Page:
My 8th grade science teacher is in prison. I was 13 when it started; he groomed me (and other young, female students) over several years into a sexual relationship with him. He was eventually convicted of two counts of lewd & lascivious behavior and one count of statutory rape, after some charges were dropped in exchange for his guilty plea.

I don’t share this to shock you. I know that I am only one of the so very many who can say #MeToo.

Being a woman IS being a victim of rape culture. I was physically and emotionally manipulated for many years by a person of trust; and while his was the worst of all the experiences, it certainly was not the only experience.

The one good thing I thought had come from it was my ability to keep the same thing from happening to my kids. And sure enough, when my daughter Kira had a funny feeling about a teacher at her school (who was later dismissed for his inappropriate behavior with young, female students) I thought I’d done my job well – she was hyper aware and recognized the behavior for what it was.

But I’d never been a victim of domestic violence. My daughter was the victim of domestic violence by her police-officer boyfriend.

Our two different experiences – so similar in their after-affects: PTSD, fear about how to protect our own daughters – were so different that preparing her to protect herself against one type of abuse did nothing to protect her from another.

So what do we do? How do we protect our daughters if our singular experiences are not enough?

We keep talking. We keep sharing, when and how we can, if we can.

The goal of talking about any of this at all – of ripping scabs off old wounds and newer ones – isn’t for some kind of titillation or shock value, but to change things for the next generation of girls – my younger daughter, my granddaughters, my nieces – and yours. And for our sons, too, because lest we forget, they are also often victims of abuse.

I’m 30 years past what happened to me, yet it still impacts me in many ways. I have spent a lot of time trying to figure out what made me a target (after spending nearly as many years blaming myself for believing him, for thinking it was real).

I know I was insecure – the epitome of the socially awkward teen who went to a school that was predominately made up of one religious group to which I did not belong. So, giving our kids healthy self-esteem is certainly part of it.

But it didn’t help that my parents were almost puritanical in their approach to sexuality – it wasn’t discussed; it wasn’t allowed; it wasn’t acknowledged. I am not holding it against them; my parents did the best they could being kids of the 50s, where kids were raised to be seen, not heard, and every adult was to be respected, period.

But do I raise my kids differently because of the experience I had? Hell yes.

Not only have I raised my kids to meter our respect based on it being earned, not just because the person is a teacher or an adult or anything, but we also openly and comfortably discuss everything (even when it’s not comfortable). No topic has ever been off limits in our home. No question has been rebuffed. There is no teasing, no embarrassing, no judging.

The only way we can truly protect our kids is to get over our own discomfort about sex and sexuality by having open, honest conversations about sex, relationships, the human body, and the dynamics of power.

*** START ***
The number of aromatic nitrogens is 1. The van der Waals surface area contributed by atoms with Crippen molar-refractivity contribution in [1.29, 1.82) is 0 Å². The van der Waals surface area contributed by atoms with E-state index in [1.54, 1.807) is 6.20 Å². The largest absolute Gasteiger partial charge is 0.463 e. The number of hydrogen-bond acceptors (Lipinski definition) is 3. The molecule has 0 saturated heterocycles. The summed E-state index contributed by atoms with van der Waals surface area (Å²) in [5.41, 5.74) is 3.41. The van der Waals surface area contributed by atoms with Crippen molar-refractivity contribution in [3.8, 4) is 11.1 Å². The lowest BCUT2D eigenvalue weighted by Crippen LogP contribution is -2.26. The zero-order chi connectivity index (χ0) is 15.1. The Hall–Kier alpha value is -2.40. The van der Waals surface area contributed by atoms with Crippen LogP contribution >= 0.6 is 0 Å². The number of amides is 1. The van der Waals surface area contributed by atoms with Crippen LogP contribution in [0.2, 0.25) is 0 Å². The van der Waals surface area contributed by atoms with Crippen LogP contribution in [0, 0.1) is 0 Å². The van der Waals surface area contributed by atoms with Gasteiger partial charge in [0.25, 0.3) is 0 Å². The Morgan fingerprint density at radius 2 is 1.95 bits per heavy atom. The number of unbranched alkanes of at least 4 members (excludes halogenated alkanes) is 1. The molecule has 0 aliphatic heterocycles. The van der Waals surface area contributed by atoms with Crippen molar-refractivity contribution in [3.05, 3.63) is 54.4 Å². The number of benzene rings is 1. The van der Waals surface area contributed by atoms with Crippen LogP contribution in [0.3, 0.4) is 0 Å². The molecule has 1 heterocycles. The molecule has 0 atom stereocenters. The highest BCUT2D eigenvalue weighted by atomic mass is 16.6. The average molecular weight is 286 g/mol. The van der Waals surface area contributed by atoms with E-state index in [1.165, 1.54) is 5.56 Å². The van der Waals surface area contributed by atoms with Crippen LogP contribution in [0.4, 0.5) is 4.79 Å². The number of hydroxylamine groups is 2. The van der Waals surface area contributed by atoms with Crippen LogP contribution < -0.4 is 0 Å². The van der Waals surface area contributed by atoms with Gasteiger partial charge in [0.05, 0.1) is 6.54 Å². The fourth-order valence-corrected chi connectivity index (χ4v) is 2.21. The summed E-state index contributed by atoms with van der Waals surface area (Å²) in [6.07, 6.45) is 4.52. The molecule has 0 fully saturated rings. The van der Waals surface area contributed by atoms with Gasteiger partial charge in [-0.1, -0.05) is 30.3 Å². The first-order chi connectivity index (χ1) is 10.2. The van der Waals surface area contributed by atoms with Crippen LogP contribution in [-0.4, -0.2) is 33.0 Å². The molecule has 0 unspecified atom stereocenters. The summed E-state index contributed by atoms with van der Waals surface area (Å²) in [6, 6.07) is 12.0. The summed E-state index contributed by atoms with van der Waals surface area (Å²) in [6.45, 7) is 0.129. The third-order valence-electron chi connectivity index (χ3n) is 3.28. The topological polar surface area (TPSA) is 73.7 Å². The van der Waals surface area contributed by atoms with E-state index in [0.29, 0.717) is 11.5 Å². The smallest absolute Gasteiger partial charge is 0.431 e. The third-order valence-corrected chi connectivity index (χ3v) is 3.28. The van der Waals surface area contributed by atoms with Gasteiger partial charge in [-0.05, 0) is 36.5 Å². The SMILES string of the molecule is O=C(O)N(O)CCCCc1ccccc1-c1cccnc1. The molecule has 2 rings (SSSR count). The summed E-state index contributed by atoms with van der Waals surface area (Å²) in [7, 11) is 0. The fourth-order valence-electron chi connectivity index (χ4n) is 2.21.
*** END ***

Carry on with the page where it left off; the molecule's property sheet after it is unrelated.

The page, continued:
When kids know it is safe to ask questions about anything and feel comfortable reaching out to their parents at a young age, that openness builds a protective barrier around the child that a predator finds difficult to penetrate.

The only way we can end rape culture and domestic violence is to openly talk to our kids about what loving relationships really look and feel like. We need to end the notion that boys show girls they like them by hitting them. We need to acknowledge that boys and girls need to know that NO MEANS NO. We need to teach our kids from the minute they’re born that their bodies belong to them.

We have to start talking to our kids about sex, relationships, and sexuality. We cannot let faith or beliefs or fear or discomfort prevent us from communicating in this way. 

It’s never too early to have “The Talk.” And we need to keep talking to them, openly, in an age-appropriate way throughout their childhood. We need to talk about date rape. We need to talk about online predators. We need to be comfortable talking about vaginas and penises by their proper names. We need to talk about and acknowledge that sex feels good – and that masturbation is ok. And we need to answer their questions, even if they give us heart attacks over breakfast.

I still have issues and insecurities that stem from the experience; I have difficulty prioritizing my own needs. I still tend to have difficulties setting proper boundaries in relationships, I often worry about misplacing my trust. I keep my circle small, and even within that circle, people are quickly removed if I sense a threat. It takes enormous effort for me to maintain friendships, because there is always risk of betrayal. It never goes away; it never fully heals. But my experience  can change the experience for someone else – my daughter or yours – and give them more power to protect themselves.

In my own situation, my parents were never the same; my little sisters were deeply affected. Even my friends from high school who simply knew what was happening have had emotional difficulties dealing with their inability to protect me. In many ways, my experience has made me stronger, and I am a resilient, passionate, and happy woman in a healthy relationship with a wonderful family. I feel that I have taken a very devastating situation and drawn knowledge and strength from it that has helped me be a better mother and a better member of my community.

We need to keep talking.

I’m willing to keep talking.

And I’m here if you need me.